New Qualifications for Enterprise and Solution Architects

Tuesday 7 April 2009

The first BCS Enterprise Architecture SG meeting in London provided an overview of the recently upgraded ISEB qualification for Enterprise and Solution architects.

The presentation, given by Graham Berrisford from Avancier, who was on the working party to develop the new qualification, started by giving some background into the reasons why the previous qualification was now unsuitable (the misleading nature of the title 'IT architecture', and difficulty in agreeing the 'right' answers to questions) before introducing the two new qualifications, at an intermediate level (some experience, at least 3 years) and a practitioner (a level attained with at least 6 years of experience).

Graham demonstrated that the title 'architect', when used in the IT domain, is widely used and applied to many very different roles. A survey by the working party of over 2000 job adverts for architects in the IT industry identified that the term IT architect was not used. The most common architect job titles were Technical architect, Solution(s) Architect and Enterprise Architect (accounting in total for 50% of jobs).

The ISEB decided to maintain the focus of the previous certificate, which was aimed at Enterprise and Solution architects. (An ISEB qualification for technical architects was discounted due to the multiple specialisms which would make it too difficult to set an exam. Qualifications for more technical architects tend to be vendor focused).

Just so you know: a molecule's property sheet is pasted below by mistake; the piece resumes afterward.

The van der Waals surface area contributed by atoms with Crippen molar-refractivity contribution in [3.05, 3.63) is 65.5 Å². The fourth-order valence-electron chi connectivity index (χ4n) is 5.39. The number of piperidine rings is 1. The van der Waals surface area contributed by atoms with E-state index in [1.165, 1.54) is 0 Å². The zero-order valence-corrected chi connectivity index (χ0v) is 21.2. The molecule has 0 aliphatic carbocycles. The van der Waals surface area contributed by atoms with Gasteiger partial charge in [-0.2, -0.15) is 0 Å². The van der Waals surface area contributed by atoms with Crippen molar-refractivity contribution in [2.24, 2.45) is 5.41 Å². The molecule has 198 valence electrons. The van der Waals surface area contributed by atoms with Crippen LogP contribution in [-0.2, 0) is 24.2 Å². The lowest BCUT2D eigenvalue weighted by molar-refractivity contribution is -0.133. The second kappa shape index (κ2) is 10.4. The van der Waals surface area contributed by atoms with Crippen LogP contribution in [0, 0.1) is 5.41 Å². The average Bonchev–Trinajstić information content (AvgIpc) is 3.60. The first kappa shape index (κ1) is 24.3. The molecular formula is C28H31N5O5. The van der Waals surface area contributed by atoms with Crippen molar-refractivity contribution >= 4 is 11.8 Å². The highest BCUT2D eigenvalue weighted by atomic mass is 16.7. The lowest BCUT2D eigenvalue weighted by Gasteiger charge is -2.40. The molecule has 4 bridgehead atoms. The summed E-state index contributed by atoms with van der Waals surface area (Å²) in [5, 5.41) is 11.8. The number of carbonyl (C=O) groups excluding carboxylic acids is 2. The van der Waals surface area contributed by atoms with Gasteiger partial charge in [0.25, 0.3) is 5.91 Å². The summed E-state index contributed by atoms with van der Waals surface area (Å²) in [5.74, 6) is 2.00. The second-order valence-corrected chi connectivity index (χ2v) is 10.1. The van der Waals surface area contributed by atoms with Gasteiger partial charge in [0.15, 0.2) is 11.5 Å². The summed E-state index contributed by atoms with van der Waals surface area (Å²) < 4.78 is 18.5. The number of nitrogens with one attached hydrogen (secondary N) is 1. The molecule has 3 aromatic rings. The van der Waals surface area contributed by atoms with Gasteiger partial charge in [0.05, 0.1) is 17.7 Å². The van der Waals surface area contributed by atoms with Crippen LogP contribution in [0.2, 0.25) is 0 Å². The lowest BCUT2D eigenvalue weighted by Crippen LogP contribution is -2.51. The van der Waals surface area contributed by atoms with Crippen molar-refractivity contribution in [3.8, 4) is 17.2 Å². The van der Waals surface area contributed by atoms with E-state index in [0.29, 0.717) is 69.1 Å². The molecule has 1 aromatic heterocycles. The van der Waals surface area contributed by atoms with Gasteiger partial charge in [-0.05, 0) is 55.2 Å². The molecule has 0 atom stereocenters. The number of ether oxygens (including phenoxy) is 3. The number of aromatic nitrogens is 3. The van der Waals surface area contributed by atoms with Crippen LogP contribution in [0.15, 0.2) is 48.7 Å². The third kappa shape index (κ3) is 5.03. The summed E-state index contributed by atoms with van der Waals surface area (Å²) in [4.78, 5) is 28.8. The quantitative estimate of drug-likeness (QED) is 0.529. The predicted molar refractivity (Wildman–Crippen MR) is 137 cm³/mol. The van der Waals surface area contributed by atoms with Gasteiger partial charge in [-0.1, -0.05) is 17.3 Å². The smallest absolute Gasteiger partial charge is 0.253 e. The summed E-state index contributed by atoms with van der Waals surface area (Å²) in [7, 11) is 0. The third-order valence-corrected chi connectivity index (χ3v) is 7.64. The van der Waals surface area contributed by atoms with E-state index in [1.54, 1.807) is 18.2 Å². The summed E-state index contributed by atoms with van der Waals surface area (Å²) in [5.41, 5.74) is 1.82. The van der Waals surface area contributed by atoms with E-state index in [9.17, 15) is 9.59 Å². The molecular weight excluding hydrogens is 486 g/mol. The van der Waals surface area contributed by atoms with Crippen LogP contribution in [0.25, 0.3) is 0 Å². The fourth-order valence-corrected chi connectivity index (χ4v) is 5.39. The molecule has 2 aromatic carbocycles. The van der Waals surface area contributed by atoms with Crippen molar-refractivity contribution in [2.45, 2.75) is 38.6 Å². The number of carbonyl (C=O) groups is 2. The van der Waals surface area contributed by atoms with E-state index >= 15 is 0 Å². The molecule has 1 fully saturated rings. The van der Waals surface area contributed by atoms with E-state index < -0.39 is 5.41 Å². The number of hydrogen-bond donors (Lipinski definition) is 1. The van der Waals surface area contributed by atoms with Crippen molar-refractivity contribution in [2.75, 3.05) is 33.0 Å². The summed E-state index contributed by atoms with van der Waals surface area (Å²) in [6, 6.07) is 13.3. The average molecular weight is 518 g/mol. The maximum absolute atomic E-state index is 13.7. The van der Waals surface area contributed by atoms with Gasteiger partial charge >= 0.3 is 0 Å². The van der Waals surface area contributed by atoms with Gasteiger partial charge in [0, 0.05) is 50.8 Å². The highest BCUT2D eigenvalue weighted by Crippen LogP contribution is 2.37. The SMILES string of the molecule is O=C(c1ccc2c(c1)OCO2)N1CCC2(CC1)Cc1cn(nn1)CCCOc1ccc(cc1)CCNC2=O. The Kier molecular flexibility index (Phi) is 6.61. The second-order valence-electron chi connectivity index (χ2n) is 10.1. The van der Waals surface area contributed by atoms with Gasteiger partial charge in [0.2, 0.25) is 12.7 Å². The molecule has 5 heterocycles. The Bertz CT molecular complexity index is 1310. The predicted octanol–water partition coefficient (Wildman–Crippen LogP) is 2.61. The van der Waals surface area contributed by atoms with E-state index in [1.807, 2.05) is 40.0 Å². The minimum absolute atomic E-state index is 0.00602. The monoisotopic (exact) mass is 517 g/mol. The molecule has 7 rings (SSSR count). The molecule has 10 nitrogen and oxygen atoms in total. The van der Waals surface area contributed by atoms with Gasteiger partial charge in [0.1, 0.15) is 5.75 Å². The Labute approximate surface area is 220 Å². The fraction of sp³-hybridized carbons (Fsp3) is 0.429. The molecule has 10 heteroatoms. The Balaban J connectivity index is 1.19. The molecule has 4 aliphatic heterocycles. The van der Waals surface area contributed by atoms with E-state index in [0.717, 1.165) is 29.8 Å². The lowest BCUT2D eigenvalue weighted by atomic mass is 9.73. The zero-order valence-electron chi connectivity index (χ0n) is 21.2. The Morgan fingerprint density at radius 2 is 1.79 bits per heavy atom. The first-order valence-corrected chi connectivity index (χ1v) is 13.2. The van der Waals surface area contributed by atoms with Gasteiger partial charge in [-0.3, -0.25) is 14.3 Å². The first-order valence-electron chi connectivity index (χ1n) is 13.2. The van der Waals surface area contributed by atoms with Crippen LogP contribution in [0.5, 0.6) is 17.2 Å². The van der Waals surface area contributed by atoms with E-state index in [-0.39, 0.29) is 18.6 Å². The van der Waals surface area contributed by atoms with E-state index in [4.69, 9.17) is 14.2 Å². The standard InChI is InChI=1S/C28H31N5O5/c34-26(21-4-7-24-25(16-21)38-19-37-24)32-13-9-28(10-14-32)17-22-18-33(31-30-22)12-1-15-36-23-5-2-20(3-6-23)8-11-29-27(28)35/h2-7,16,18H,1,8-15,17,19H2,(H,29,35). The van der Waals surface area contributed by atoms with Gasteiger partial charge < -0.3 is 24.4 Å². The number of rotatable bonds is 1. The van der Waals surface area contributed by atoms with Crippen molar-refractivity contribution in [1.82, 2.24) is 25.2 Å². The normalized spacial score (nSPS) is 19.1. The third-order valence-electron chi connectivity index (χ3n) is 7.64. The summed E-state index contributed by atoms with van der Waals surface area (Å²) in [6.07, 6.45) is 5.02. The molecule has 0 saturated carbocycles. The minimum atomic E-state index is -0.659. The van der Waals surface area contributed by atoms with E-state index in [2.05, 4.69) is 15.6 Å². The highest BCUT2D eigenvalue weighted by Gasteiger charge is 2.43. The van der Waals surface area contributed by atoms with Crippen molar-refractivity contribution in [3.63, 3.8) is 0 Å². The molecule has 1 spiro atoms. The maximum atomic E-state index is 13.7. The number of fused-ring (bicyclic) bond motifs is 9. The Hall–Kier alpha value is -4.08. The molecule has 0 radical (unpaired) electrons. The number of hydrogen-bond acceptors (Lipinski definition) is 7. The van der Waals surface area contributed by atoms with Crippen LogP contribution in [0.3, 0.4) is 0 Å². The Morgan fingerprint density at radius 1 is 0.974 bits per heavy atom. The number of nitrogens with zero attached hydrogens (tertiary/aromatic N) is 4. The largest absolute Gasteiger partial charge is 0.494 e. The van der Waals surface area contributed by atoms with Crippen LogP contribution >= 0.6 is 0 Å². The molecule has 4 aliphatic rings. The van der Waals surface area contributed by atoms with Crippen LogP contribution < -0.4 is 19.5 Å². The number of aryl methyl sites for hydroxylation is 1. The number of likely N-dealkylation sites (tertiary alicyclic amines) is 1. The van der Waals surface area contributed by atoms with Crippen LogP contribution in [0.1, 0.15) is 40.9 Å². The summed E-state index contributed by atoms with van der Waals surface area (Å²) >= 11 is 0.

So, the new qualifications are designed for both enterprise architects (working on cross-organisational and strategic programmes) and solution architects (working on specific solutions for specific problems or opportunities). The syllabus now covers 11 areas, and is supported by a reference model with over 400 items. The syllabus and reference model are available from the BCS website.

The Intermediate exam is based on 40 multiple choice questions that address topics in the reference model. The Practitioner exam is based on a case study distributed by the ISEB to candidates. To sit the Practitioner examination, the architect needs to have either an Intermediate certificate or a TOGAF Practitioner certificate. Graham concluded by stating that the new qualification should help encourage the professionalism in the architecture domain, which can only be a good thing, given the increasing complexity of systems and solutions.